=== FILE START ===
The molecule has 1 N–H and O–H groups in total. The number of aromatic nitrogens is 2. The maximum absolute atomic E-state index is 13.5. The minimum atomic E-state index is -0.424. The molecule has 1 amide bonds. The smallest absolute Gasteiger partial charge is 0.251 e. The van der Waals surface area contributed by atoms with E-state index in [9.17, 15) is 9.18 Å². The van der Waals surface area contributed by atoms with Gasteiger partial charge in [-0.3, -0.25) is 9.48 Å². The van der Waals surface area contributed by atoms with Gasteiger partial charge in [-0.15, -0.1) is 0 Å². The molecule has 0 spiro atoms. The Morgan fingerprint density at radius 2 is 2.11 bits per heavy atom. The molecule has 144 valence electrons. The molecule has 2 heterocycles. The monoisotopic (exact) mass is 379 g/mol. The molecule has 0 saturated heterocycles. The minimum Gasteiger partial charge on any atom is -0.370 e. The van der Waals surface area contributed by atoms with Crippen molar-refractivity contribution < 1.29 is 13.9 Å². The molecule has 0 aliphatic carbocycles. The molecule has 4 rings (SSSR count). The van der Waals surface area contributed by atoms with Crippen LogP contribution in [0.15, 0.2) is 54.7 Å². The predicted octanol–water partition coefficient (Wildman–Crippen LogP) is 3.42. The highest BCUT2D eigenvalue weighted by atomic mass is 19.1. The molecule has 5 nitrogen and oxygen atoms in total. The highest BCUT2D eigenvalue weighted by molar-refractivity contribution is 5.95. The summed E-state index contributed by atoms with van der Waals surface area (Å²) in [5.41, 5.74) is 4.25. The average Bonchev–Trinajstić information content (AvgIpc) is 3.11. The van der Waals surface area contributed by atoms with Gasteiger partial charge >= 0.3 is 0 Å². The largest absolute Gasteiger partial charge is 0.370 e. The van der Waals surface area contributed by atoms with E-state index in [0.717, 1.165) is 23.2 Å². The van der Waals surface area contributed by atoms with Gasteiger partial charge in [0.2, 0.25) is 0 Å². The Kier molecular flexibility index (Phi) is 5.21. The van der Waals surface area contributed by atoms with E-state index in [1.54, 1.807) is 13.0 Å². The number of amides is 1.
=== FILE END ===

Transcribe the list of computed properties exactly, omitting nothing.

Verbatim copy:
The molecule has 1 N–H and O–H groups in total. The number of aromatic nitrogens is 2. The maximum absolute atomic E-state index is 13.5. The minimum atomic E-state index is -0.424. The molecule has 1 amide bonds. The smallest absolute Gasteiger partial charge is 0.251 e. The van der Waals surface area contributed by atoms with E-state index in [9.17, 15) is 9.18 Å². The van der Waals surface area contributed by atoms with Gasteiger partial charge in [-0.3, -0.25) is 9.48 Å². The van der Waals surface area contributed by atoms with Gasteiger partial charge in [-0.15, -0.1) is 0 Å². The molecule has 0 spiro atoms. The Morgan fingerprint density at radius 2 is 2.11 bits per heavy atom. The molecule has 144 valence electrons. The molecule has 2 heterocycles. The monoisotopic (exact) mass is 379 g/mol. The molecule has 0 saturated heterocycles. The minimum Gasteiger partial charge on any atom is -0.370 e. The van der Waals surface area contributed by atoms with Crippen molar-refractivity contribution < 1.29 is 13.9 Å². The molecule has 0 aliphatic carbocycles. The molecule has 4 rings (SSSR count). The van der Waals surface area contributed by atoms with Crippen LogP contribution in [0.15, 0.2) is 54.7 Å². The predicted octanol–water partition coefficient (Wildman–Crippen LogP) is 3.42. The highest BCUT2D eigenvalue weighted by atomic mass is 19.1. The molecule has 5 nitrogen and oxygen atoms in total. The highest BCUT2D eigenvalue weighted by molar-refractivity contribution is 5.95. The summed E-state index contributed by atoms with van der Waals surface area (Å²) in [5.41, 5.74) is 4.25. The average Bonchev–Trinajstić information content (AvgIpc) is 3.11. The van der Waals surface area contributed by atoms with Gasteiger partial charge >= 0.3 is 0 Å². The largest absolute Gasteiger partial charge is 0.370 e. The van der Waals surface area contributed by atoms with E-state index in [0.717, 1.165) is 23.2 Å². The van der Waals surface area contributed by atoms with Gasteiger partial charge in [0.2, 0.25) is 0 Å². The Kier molecular flexibility index (Phi) is 5.21. The van der Waals surface area contributed by atoms with E-state index in [1.54, 1.807) is 13.0 Å². The number of amides is 1.